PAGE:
What To Do If My Kombucha Is Brewing Too Slow
My Kombucha Is….. Taking Forever!
Usually kombucha which has gone through a slow process of fermentation has a better flavor to it than faster ferments. Slow fermentations also have the considerable benefit of tending to keep the bacteria and yeasts within the SCOBY in balance, resulting in a consistently healthy SCOBY.
However if your fermentation is taking longer than 4-5 weeks to mature, then something to do with the conditions, SCOBY, ingredients or outside influences is not right. There are a number of factors which could be causing this, but with luck, it shouldn’t take you too long pin point the cause of the problem. You may want to read our guide on how to estimate the perfect brewing time for your Kombucha as well.
I will go through the possible causes, starting with the most common or likely.
What Causes Sluggish Fermentation
Extremely slow or sluggish fermentation can be caused from a number of different factors, or a combination of a few. The important thing is to eliminate what is NOT causing the problem and then focus on could be the possible issues. Here are the different common causes of very slow, or complete lack of fermentation:
Low temperatures are the most common cause of slow fermentation. While slow fermentation is not a bad thing, and as I mentioned above actually produces a better brew, chronically slow, or a complete fermentation stall, is obviously not what one wants.
64 degrees Fahrenheit (18o Celsius) is generally considered the lowest temperature in which a SCOBY can happy grow and produce good ferments. Below this temperature the bacteria sort of go to sleep, and the yeast becomes very subdued, producing nothing much other than alcohol. However the yeasts and bacteria within the SCOBY can adjust to a certain degree. If you see that your SCOBY culture is growing, then great! That means that they are managing with the low temperatures, and you do not need to worry about the fermentation.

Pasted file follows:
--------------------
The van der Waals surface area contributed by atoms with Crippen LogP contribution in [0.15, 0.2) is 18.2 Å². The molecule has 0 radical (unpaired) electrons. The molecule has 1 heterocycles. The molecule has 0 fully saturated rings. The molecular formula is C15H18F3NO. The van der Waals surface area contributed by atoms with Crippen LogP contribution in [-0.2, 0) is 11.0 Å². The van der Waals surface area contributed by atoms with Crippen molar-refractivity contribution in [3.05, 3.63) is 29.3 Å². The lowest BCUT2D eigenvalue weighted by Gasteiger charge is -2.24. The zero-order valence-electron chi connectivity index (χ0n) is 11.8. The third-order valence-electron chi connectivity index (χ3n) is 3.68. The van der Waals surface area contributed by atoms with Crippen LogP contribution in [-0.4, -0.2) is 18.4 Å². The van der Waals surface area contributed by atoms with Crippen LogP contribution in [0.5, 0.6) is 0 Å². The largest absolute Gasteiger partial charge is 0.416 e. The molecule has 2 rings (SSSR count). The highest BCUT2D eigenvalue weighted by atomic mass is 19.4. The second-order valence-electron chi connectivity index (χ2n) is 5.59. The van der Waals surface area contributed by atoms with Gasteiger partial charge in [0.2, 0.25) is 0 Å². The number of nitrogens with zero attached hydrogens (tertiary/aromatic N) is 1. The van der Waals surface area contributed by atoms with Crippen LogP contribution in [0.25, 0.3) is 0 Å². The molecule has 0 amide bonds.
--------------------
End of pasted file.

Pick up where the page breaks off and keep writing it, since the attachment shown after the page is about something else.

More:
Kombucha brewing in cool to cold areas requires more patience, but it is not impossible, and in many cases provides a better quality of brews. Slow fermentation actually increases the amounts of health giving organic acids present within the finished brew, and if you stagger your brewing cycles so that they overlap, or increase the size of the brews and store the bottles carefully (for more on this have look at this How to Prevent Your Kombucha Bottles from Exploding), you can still have kombucha to drink on a daily basis.
There are also many ways to keep your batches at a more conducive temperature for fermentation, such as lights, electric blankets etc. It is even possible to purchase special kombucha heating trays online AFFILIATE LINK?. In some cases even finding an automatically warmer place in your house, such as the back of the fridge, or on top of a warm water aquarium, might be enough. If you are thinking of putting your ferments ontop of the fridge, just check that the opening and closing of the door is not rocking the fridge a lot, as this might disturb new SCOBYs forming. For more information on to how make kombucha and keep your SCOBY happy in colder areas, read Cool Weather SCOBY Care: Brewing Kombucha in Cold Weather.
Too Much Sugar Or Glucose
An overly high amount of sugar in your starter tea can cause the yeasts to ‘fall asleep’. Usually when the yeasts are not as active as they should be, a common cause can be lack of sugar, because without enough sugar, there is too little food for them. However, too much sugar can also have a detrimental effect in that the high level of sugar starts to act as a preservative, effectively stalling the yeast activity.
Starter Or Culture Has Been Refrigerated
If either the starter or SCOBY culture has been refrigerated prior to being put into the brew, this could definitely have a detrimental effect on the ferment. When exposed to very low temperatures, such as in the refrigerator, both the yeasts and the bacteria which make up the SCOBY and also free float in the starter liquid, will go into a state of hibernation.
Trying to make a mature brew from a refrigerated starter or SCOBY will be slow. It might be that only after a few consecutive brews will the bacteria and yeasts have revived sufficiently to start producing regular ferments within the normal time frame.
Too Little Starter
If you are using less than two cups of starter to one gallon of sweat tea base, this could also be causing a problem with regards to the time it takes for the brew to ferment. Starter liquid provides the SCOBY with an acidic environment to starts its process. This is important, as it is the optimum ph level for SCOBY activity. The SCOBY will obviously create its own acidic environment once it starts working, but if the SCOBY is unable to get going initially, then things can stall.